Doors swing open to top Auckland homes
A mansion belonging to one of New Zealand’s top art collectors is opening its doors to the public.
Newmarket home ‘‘Rannoch’’, the mansion home of Sir James Wallace, is one of eight homes in the upcoming 2017 NZ House & Garden House Tour.
The home, designed by architect James Lloyd and built around 1915, contains one of the more comprehensive private collections of New Zealand art.
Rannoch is seldom open to the public, but royalty, prime ministers, as well as opera and movie stars, have been guests in the mansion over the years. Wallace is chairman of the Waitoa-based Wallace Corporation and is the owner of an art collection featuring more than 5000 pieces.
The final leg of the 2017 NZ House & Garden House Tour will be held in Auckland on April 7. The tour, held in five locations across New Zealand, is the largest charity house tour in New Zealand, and supports the New Zealand Breast Cancer Foundation.
The tour offers a rare opportunity to explore the many treasures in every corner of Rannoch spread over four levels. Its woodland garden will also be open to view.
NZ House & Garden editor Sally Duggan said the final leg of the tour was a showcase of diversity, both in the buildings and the people who call them home.
Last year, the event series raised more than $56,000 for the charity, with Fairfax Media donating an additional $100,000 advertising campaign funding for breast cancer awareness.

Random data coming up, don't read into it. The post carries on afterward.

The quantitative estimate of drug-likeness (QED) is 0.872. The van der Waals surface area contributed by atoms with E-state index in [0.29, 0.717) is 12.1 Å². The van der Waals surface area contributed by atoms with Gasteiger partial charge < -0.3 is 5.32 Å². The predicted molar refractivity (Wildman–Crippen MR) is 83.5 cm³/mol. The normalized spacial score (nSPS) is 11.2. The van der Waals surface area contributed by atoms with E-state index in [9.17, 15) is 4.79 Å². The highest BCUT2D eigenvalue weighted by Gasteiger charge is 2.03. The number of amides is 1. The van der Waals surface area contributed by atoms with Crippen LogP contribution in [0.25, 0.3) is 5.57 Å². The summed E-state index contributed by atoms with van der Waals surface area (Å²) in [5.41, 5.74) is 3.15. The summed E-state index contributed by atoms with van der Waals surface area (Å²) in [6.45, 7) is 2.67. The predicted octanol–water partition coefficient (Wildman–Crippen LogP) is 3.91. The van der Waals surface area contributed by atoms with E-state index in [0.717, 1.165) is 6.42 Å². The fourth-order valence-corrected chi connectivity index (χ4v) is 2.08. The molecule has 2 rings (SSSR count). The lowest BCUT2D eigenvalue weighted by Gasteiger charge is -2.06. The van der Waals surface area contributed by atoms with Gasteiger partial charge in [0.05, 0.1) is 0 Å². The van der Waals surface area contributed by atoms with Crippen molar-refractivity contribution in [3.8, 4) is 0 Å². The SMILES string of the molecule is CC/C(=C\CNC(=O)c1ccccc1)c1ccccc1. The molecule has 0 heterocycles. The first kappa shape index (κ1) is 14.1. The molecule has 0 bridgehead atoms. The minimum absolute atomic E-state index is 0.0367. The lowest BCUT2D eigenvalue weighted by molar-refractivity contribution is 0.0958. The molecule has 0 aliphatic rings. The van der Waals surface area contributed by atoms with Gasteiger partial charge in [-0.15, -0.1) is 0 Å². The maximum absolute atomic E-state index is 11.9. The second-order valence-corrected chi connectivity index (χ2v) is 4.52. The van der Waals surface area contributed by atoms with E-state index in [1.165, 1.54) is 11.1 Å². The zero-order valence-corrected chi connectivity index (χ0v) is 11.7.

The Auckland tour will feature eight houses ranging in size and architectural style.
Real estate agent Michael Boulgaris opens the doors to his restored Spanish Mission house in Remuera. Also in the line-up is the Freeman’s Bay dwelling of Sarah and Philippe Lods, an industrial-style contemporary home that recently featured on Grand Designs NZ as well as a waterfront home made in the converted changing rooms on Pt Chevalier beach.
Architects’ own homes are part of the mix including an apartment on Ponsonby Rd designed for a couple who downsized when the kids left home, and architect Guy Tarrant’s own Pt Chevalier house for his family, which neighbours thought was a public library when it was first built.
Art collector Sir James Wallace in his home, with a Ralph Hotere painting.